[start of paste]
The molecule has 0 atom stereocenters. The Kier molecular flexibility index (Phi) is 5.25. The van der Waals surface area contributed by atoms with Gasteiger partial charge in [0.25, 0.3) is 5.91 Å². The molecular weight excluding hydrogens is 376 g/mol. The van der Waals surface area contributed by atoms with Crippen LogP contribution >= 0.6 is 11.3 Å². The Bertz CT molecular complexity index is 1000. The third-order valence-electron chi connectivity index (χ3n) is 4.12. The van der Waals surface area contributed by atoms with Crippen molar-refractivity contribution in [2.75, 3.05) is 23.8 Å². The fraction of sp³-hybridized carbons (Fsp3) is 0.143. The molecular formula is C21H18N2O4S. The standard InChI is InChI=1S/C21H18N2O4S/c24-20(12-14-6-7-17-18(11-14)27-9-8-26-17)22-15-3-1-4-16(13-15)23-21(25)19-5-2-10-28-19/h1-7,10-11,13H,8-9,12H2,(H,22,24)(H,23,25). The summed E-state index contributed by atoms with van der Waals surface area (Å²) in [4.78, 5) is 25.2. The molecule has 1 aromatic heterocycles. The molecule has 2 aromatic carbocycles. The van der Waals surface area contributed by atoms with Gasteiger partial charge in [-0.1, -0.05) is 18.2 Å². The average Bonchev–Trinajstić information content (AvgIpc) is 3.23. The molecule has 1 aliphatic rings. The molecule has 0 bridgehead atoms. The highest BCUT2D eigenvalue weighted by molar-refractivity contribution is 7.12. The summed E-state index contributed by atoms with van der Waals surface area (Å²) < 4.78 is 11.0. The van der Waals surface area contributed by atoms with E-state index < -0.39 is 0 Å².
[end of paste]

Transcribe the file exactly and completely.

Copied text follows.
The molecule has 0 atom stereocenters. The Kier molecular flexibility index (Phi) is 5.25. The van der Waals surface area contributed by atoms with Gasteiger partial charge in [0.25, 0.3) is 5.91 Å². The molecular weight excluding hydrogens is 376 g/mol. The van der Waals surface area contributed by atoms with Crippen LogP contribution >= 0.6 is 11.3 Å². The Bertz CT molecular complexity index is 1000. The third-order valence-electron chi connectivity index (χ3n) is 4.12. The van der Waals surface area contributed by atoms with Crippen molar-refractivity contribution in [2.75, 3.05) is 23.8 Å². The fraction of sp³-hybridized carbons (Fsp3) is 0.143. The molecular formula is C21H18N2O4S. The standard InChI is InChI=1S/C21H18N2O4S/c24-20(12-14-6-7-17-18(11-14)27-9-8-26-17)22-15-3-1-4-16(13-15)23-21(25)19-5-2-10-28-19/h1-7,10-11,13H,8-9,12H2,(H,22,24)(H,23,25). The summed E-state index contributed by atoms with van der Waals surface area (Å²) in [4.78, 5) is 25.2. The molecule has 1 aromatic heterocycles. The molecule has 2 aromatic carbocycles. The van der Waals surface area contributed by atoms with Gasteiger partial charge in [-0.1, -0.05) is 18.2 Å². The average Bonchev–Trinajstić information content (AvgIpc) is 3.23. The molecule has 1 aliphatic rings. The molecule has 0 bridgehead atoms. The highest BCUT2D eigenvalue weighted by molar-refractivity contribution is 7.12. The summed E-state index contributed by atoms with van der Waals surface area (Å²) < 4.78 is 11.0. The van der Waals surface area contributed by atoms with E-state index < -0.39 is 0 Å².